Screenshots: Here, here, here, here, here, here, here, and here.
DeLorme's Topo USA software has been around for a while. It predates the PN-series handheld GPS units, and is somewhat similar to Garmin's Mapsource, Google Earth, and other mapping software. The current version, DeLorme Topo USA 7.0, was released in 2007. I am certain that it was reviewed at that time, however I feel a review from the bushwhacker's perspective post PN-40 is a good idea, so here we are. Some parts of the review drifted more into a how-to, but I think that describing the process shows how simple most tasks really are.
The software is available separately, but it comes included with the DeLorme PN-series handheld GPS units. Separately it can be purchased as either an East or West regional version, or as a national version. The national version is included with the PN-40 handheld GPS unit.
This review will focus solely on the national version, as it is the version included with the PN-40. The national version comes on a single DVD. The DVD contains the 100k vector topographical maps, which are derived from USGS mapping data, and DeLorme's extensive POI database.
Installation is quick and simple.
The interface is a little different from what you are used to, as it lacks the traditional Windows/Mac menu system. Instead, there is a row of icons for various functions at the top where the menu would be, a series of directional and zoom controls on the right, and various function tabs on the bottom of the screen. Another oddity is that by default the software has a split map screen. This allows you to do thinks like look at the map at two different zoom levels, or to view vector topo data on one side, and aerial photography on the other side. I personally find it a little distracting, and stick to a single map pane, but others love this functionality.
Directional movement is accomplished either via the directional arrows on the top left corner, by using the directional arrows on your keyboard, or by moving the mouse cursor near the edge of the map pane, and clicking and dragging when the white hand appears. The map will center on a location that you click.
Zooming is accomplished either by clicking the pane's zoom buttons, by using the zoom tabs directly above the directional arrows, or by clicking on the map and moving the mouse diagonally to manipulated the zoom device that appears.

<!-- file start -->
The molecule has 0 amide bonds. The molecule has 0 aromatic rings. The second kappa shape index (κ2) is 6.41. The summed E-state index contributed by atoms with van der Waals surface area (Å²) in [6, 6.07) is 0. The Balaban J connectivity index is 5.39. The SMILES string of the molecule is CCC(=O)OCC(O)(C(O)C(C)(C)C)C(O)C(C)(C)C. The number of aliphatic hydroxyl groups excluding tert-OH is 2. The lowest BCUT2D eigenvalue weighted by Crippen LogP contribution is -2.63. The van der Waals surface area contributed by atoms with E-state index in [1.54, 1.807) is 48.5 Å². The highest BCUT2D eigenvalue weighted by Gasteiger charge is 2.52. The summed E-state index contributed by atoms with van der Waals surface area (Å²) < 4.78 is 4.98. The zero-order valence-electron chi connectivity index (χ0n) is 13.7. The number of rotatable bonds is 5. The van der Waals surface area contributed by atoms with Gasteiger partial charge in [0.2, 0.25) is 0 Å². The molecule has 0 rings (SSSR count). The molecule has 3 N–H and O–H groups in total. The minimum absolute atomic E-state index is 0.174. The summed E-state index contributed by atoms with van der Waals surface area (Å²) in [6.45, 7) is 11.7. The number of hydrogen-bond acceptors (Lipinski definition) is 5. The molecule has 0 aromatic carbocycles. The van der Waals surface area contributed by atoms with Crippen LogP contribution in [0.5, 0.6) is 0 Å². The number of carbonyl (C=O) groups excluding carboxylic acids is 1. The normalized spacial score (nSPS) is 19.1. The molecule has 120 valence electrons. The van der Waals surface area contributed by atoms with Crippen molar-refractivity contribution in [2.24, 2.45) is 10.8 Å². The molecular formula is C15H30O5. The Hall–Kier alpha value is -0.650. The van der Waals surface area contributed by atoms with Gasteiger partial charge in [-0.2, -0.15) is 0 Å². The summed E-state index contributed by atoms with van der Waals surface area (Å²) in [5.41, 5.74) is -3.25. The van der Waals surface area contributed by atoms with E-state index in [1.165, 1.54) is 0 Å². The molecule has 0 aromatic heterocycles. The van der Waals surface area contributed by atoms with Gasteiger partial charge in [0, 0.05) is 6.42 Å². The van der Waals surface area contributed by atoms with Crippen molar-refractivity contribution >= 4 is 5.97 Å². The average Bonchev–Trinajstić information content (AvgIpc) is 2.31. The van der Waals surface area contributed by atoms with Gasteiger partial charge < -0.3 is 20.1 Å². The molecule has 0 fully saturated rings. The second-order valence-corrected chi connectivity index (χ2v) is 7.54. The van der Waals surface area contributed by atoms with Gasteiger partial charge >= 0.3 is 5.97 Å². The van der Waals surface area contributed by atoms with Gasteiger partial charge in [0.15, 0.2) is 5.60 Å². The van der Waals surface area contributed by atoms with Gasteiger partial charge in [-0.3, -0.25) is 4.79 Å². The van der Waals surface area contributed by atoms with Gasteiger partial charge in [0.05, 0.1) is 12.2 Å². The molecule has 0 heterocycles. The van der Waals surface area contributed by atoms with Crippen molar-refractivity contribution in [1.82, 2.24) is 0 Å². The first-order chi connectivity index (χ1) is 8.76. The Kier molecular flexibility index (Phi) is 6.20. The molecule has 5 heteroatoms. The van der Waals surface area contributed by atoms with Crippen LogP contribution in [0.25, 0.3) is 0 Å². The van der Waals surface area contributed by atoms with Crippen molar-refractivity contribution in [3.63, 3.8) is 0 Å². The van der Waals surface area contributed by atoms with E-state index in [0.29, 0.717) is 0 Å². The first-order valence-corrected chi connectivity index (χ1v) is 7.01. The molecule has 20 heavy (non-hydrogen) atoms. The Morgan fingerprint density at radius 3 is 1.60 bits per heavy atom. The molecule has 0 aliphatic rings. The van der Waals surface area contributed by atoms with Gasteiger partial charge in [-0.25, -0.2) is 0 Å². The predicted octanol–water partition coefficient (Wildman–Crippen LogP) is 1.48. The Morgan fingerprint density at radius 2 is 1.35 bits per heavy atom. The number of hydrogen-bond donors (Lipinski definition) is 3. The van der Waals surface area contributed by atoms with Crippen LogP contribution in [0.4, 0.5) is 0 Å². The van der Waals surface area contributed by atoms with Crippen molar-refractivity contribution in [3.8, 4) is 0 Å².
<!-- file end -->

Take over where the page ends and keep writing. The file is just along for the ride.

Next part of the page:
You can rotate the map using a control in the center of the directional arrow pad on the upper left.
You select the type of map data via a drop-down box in the upper right corner. Nearby controls also allow you to select a 2-dimensional or 3-dimensional view, and whether you want the 100k vecter topographical data overlaid on your raster map data (called a hybrid map by DeLorme).
All of this is covered in greater detail in the included help system.
The Map Files Tab allows you to manage the maps and data you own, and chose which ones you make availible for display. It is very straightfoward.
The Find Tab allows you to find a location. Easy enough, right?
The Print Tab facilitates the printing of maps. Easy, quick, and darned useful. One of my favorite features.
The Draw Tab is of particular usefulness for the bushwhacker. Using this tab you can draw all sorts of things onto your map, and then either print it, or upload it onto your PN-40. You can add a routable road, a waypoint, some sort of polygon (useful for property boundaries), a line, or a symbol. You'd expect most of this from mapping software, and none of it is really revolutionary. It is all simple to use.
The GPS Tab allows you to get GPS data from a GPS unit. Via the small exchange box on the left you can download tracks you create on your handheld GPS unit. Pretty standard stuff.
The Route Tab allows you to create a route. Some trails are routable via this tab, but most trails aren't even on the map, so your mileage may vary, literally.
The Profile Tab shows elevation profile for a recorded track or object. Very useful for planning a bushwhack, because you can draw a line or object via the Draw Tab and then view the elevation profile for the line you created, so you know what you are facing. You can also get the elevation profile for any road, rail, trail, or object that is visible on the vector topo data. Can also be used for reviewing your trip's elevation profile.
The 3-D Tab controls the 3-dimensional view, if enabled. The 3-dimensional view is useful in planning a trip, because it helps you visualize the terrain. Since the data it uses is only 100k, it isn't all that accurate, but it is still useful if the elevation changes are signficant.
The Info Tab gives you information about a selection. Pretty self-explanatory.
The Netlink and Handheld Export Tabs are discussed in greater detail next.
Next: DeLorme Topo USA 7.0 Review Part II